Judaism taught a monotheism that was spiritual, a religion that demanded perfect obedience to a perfect God. Jesus is where God reached down from Perfection into our messy f***ed-up world, extending himself (lawfully according to the laws of Creation known as the laws of physics) via procreation of His own Child, not through extraterrestrial apparition.
Like Cortez invading Mexico, and burning his ships.
Like the pig does at breakfast. His own flesh.
John clearly states that Jesus was an original part of God, not an afterthought or a created being.
I accept this teaching, not because the Arian POV is clearly wrong (IMO it's not illogical), but because Arianism (and New Age-ism, its modern version) has proven weak. The Moslems acquired Arian North Africa almost without a shot fired, and the Arians there all converted to Islam. New Agers are similarly weak. Their religion has some benefits, but generally it cannot stand up to evil.
Catholicism, whatever its faults, teaches and provides the actually Body and Blood of Christ in the Mass. God is literally and physically present in Catholic churches every Sunday. (Some other churches as well.) This physical presence drove the Moors out of Spain, washed the Turks off the shores of italy, and beat back the Turks from the Gates of Vienna.
So IMO the teachings of John the Apostle are battle-tested.
As you point out, the "Orthodox" East spent a LOT of time niggling over the exact nature of Christ. And they lost their freedom, and were enslaved. They didn't DISAPPEAR, like the Arians did. But they lost their freedom. So my takeaway is, keep it simple, don't get sucked into niggling arguments. God is not after theological rectitude, He is after US. God is here and real and available, because of His Son who entered our world and became one of us.
BTW I do NOT accept Papal Infallibility, and I am not sure about the Immaculate Conception (of Mary). And I DO tentatively share the Eastern view that the Pope is first among equals with other ArchBishops - not Supreme. So I am not trying to endorse Catholic positions. I am simply saying that when it comes to the nature of Christ, Catholics are clear. He is fully God, and full Man.
I think that this was the sense of "Kingdom Come" or the "Good News" that was preached by Jesus and the by the Twelve. I don't think His Blood sacrifice was the central message at the time. The central message was that God is here among us, and here within us.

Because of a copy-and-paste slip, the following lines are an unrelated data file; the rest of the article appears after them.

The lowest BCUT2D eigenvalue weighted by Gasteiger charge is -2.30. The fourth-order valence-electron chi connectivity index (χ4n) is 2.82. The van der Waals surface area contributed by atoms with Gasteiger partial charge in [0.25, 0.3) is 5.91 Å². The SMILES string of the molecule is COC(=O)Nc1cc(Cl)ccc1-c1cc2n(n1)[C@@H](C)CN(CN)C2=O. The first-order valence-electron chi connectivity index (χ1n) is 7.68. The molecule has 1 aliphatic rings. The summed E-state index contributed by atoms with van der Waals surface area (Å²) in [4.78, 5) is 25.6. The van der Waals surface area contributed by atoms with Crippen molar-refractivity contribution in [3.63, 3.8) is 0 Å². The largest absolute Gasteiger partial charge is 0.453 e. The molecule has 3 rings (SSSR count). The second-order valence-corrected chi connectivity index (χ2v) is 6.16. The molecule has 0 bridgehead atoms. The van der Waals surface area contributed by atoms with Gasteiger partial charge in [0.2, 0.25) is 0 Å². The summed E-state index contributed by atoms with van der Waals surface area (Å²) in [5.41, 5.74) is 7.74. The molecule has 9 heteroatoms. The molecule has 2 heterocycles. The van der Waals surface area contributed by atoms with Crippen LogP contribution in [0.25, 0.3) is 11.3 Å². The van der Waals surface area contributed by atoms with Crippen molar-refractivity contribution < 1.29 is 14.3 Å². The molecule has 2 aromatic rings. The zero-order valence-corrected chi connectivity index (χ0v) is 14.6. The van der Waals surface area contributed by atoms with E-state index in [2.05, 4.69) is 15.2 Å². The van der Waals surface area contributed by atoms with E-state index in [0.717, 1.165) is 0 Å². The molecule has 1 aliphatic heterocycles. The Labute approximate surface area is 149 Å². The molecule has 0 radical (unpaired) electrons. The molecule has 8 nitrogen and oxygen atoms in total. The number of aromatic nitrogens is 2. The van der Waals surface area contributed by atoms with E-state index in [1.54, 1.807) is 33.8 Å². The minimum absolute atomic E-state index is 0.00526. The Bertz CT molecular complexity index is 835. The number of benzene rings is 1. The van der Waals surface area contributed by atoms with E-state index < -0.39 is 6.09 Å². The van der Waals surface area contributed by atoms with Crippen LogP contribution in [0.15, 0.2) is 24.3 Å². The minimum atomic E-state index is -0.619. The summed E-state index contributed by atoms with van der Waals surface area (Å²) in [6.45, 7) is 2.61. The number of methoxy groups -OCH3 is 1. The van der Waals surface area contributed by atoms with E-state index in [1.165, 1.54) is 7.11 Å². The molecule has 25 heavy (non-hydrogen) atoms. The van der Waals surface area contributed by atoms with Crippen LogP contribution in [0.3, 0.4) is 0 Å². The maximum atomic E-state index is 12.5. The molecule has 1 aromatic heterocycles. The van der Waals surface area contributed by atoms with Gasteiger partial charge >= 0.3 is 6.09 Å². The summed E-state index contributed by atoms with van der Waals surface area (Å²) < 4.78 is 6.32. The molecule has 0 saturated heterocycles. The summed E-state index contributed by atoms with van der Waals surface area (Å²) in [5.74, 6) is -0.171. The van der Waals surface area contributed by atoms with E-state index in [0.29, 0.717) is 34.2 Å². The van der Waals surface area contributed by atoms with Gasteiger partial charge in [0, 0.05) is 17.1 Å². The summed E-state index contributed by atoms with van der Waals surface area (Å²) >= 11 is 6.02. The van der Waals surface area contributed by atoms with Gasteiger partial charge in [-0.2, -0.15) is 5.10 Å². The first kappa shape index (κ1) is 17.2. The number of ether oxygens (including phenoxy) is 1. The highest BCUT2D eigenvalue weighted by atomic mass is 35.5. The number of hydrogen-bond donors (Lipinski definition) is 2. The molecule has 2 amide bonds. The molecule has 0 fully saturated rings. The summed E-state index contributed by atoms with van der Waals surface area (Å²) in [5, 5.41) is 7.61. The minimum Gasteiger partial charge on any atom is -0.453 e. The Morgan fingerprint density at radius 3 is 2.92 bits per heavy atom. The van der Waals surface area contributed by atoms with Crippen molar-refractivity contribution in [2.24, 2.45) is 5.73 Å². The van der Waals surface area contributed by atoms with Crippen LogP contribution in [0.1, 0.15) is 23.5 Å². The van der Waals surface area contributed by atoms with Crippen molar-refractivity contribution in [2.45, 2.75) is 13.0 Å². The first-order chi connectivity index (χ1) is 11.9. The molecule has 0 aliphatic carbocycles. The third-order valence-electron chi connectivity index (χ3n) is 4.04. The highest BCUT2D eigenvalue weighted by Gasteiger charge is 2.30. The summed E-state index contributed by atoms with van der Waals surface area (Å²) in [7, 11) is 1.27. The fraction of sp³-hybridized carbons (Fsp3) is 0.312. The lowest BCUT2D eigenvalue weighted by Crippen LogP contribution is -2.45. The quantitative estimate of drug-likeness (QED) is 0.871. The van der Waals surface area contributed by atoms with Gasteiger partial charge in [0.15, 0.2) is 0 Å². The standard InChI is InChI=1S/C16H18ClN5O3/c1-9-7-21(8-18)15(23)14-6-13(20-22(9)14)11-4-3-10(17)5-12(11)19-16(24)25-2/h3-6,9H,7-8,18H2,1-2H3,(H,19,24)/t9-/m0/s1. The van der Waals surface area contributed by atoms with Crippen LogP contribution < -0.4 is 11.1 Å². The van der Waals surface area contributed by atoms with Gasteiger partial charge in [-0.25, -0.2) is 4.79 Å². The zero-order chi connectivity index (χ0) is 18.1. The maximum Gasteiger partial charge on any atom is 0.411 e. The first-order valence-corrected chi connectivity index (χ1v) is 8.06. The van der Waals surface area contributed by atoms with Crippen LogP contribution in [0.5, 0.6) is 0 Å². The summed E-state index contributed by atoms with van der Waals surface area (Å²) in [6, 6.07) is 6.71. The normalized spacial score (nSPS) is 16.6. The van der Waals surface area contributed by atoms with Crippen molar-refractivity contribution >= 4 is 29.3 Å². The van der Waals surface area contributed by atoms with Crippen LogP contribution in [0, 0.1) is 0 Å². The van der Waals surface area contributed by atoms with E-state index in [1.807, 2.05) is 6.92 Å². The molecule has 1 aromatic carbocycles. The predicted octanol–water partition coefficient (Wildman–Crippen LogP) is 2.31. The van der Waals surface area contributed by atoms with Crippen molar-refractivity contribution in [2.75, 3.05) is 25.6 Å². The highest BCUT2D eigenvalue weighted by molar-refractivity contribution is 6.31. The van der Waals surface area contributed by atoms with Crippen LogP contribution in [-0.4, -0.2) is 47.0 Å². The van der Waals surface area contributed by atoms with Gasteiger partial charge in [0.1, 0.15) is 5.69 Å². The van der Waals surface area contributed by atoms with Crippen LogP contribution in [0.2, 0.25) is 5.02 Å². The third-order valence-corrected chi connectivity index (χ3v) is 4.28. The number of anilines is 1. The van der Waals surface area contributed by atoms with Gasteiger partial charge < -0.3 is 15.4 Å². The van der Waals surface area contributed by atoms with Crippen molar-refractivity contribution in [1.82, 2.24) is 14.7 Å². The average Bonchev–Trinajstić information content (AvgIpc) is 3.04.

Demi-gods were not new to the pagan world. Jesus's impact was not that of a demi-god.
Could it be that Jesus saw himself as a Messiah in the Jewish sense at the time which I think meant someone who was expected to become the new King of the Jews (descended from King David) who would free the Jews from bondage (in this case from being subjects of the Roman empire) and restore them to their rightful place at the top. Even after Jesus was crucified, his brothers and key apostles - James the Just, John, and Peter, adhered strictly to the Jewish law and saw the Jesus primarily as a savior for the Jews. They believed he would come back a second time and become King of the Jews on earth as I understand.
In contrast, Paul (Saul) was preaching something radically different (scrap the Jewish law) and offered it to Gentiles. But he was no match for the true physical disciples even as far as Rome inasmuch as his credibility of a messenger for Jesus.
I think Stephen who was stoned to death was the first to make any utterance about Jesus being God.
Everything changed after the Second Temple was destroyed by the Romans in 70 AD and the center of the Jewish cult was destroyed. From that point onwards, Paul's message gained traction, was crafted increasingly for Gentiles as Jewish cult became politically minimized. In time, it was decided by the Christians that Jesus is God incarnate.
For Jews, a God man is something that was probably never considered. But Christianity became a gentile religion over decades and centuries. The Hellenized Jews were a transition group for this.
Interesting take on the subject.
I think the book for the most part is made up and most of the authors are made up as well, I think it was written for the most part undercover.
There was an episode on a series " In Search Of " done by Mr. Spock in the 70's that I want to see and according to this episode they had unearthed evidence that of the time of the writing of the second testament or maybe the 1st but I believe it was the second there was evidence a sect was secretly worshiping Matriarchic deities out of site from the mainstream.